Sunday, May 10, 2009

John Peter Zenger and Freedom of the Press. The New York Weekly Journal

President Obama is directly responsible for this post, by virtue of the comments he made yesterday iat the National Press Club about the importance of free speech and journalism.
I am often asked what the earliest item in my collection is. The New York Weekly Journal, printed by John Peter Zenger was started in 1733, eight years prior to what is generally considered the first magazine.
I obtained the first three issues (the first being only the latter portion) from a run sold at Sotheby's in the 1990's. While the issues surrounding Zenger's famous trial for seditious libel are the most coveted by newspaper historians, from a purely historical standpoint, I like mine alot better. The opening essay by "Cato" a pseudonym of either John Trenchard or Willam Gordon begins "The freedom of the press is a subject of the greatest importance", and goes on to explain why. This is the beginning of American thought on the subject we hold so dear. Fifty-five years later, the very first amendment to the Constitution on the United States made it official.

Further writing of this most important publication, codified by the trial, established the principal that the press was able to print defamatory material, as long as it was found to be true.

Sorry for the brevity of this post but I'm still quite busy finishing my new book (aside, of course, from also running a practice of neurology)- now available for pre-sale on

Sunday, May 3, 2009

The First Report of American Independence

Over the years I have been exceedingly fortunate to be able to put together a complete run, with all the engravings and maps, of Thomas Paine's Pennsylvania Magazine, published between January 1775 and July 1776. While much has been made of the importance of of the July 1776 issue, that contains the only contemporary magazine printing of the Declaration of Independence, the other issues are full of incredibly important articles and illustration.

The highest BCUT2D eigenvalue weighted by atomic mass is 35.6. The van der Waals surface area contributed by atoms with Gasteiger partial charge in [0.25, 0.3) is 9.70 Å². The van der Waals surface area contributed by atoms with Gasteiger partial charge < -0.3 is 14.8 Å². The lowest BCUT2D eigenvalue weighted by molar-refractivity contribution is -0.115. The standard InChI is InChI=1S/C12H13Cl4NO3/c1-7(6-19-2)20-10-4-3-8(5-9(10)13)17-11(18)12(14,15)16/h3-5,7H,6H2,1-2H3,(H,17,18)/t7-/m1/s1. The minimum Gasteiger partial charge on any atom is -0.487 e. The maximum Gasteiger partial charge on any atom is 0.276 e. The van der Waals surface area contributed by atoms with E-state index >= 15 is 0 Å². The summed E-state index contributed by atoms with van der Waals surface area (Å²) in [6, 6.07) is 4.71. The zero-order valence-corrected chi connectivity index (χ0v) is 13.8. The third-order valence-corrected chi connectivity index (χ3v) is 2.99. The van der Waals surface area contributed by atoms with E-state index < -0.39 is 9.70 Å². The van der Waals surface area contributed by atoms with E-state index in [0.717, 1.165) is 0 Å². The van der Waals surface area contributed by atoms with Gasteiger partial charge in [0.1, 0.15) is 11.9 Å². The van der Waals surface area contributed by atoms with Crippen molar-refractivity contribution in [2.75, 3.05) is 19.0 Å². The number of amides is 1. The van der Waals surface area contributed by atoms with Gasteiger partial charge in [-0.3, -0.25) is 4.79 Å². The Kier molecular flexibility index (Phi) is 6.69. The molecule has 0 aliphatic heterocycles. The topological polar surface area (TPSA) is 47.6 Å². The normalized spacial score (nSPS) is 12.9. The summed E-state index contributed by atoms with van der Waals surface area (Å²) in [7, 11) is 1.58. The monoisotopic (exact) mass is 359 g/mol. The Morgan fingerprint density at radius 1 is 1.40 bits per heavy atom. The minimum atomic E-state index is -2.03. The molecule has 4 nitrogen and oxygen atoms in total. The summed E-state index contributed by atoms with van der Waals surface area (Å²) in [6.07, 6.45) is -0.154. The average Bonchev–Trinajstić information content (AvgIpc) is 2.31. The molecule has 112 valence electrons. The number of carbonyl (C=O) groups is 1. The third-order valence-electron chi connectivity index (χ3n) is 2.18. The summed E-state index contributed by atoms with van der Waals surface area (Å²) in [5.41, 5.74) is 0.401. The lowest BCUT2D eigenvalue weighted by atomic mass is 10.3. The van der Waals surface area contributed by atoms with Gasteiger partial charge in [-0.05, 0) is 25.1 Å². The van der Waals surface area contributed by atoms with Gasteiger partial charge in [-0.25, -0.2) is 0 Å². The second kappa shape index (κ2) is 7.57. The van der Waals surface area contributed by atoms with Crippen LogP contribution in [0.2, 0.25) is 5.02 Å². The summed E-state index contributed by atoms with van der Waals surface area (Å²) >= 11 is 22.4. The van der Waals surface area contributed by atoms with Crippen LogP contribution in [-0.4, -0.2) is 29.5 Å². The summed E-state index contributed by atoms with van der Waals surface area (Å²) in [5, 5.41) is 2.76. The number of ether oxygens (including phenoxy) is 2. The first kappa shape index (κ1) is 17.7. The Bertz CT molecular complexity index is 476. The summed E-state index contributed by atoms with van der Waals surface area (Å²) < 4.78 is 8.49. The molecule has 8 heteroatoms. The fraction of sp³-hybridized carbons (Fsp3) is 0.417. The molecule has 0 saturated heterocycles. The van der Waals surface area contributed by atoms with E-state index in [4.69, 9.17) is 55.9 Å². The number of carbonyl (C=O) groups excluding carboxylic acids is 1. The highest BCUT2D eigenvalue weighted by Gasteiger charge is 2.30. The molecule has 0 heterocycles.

In particular, the June 1776 issue is rarely discussed but, in my mind, far more valuable and important. The magazine was intended to be published on the first Wednesday of the succeeding month, therefore making the "Declaration" somewhat old news in early August, since it already had been published in numerous newspapers throughout the newly independent colonies (that now sell for over $100,000, the first, The Pennsylvania Evening Post, more than twice that) . The first printing of the actual declaration, the famous and exceedingly valuable Dunlap and Claypoole broadside (conservatively $2,000,000), was printed on Thursday the 4th and started being circulated on Friday the 5th.
Tucked into the very rear of the June issue is a succinct report from Tuesday, July 2, likely printed and circulated on Wednesday the third:

most probably the first printed report of American independence. Now that's a pretty big deal!

Here's what the entire front and back pages look like:

and there's more: a very rare an early American map of North & South Carolina and Georgia (the first of the area printed in America?) opposite page 268 (Jolly no. 300, incorrectly listed in in the May issue):

More to follow about other Pennsylvania issues shortly. Right now I'm off to meet the co-authoe of our Franklin Roosevelt book (my current passion) for one on New Jersey's great steaks.(Steve's Sizzling Steaks in Carlstadt) I'm getting hungry just thinking about it!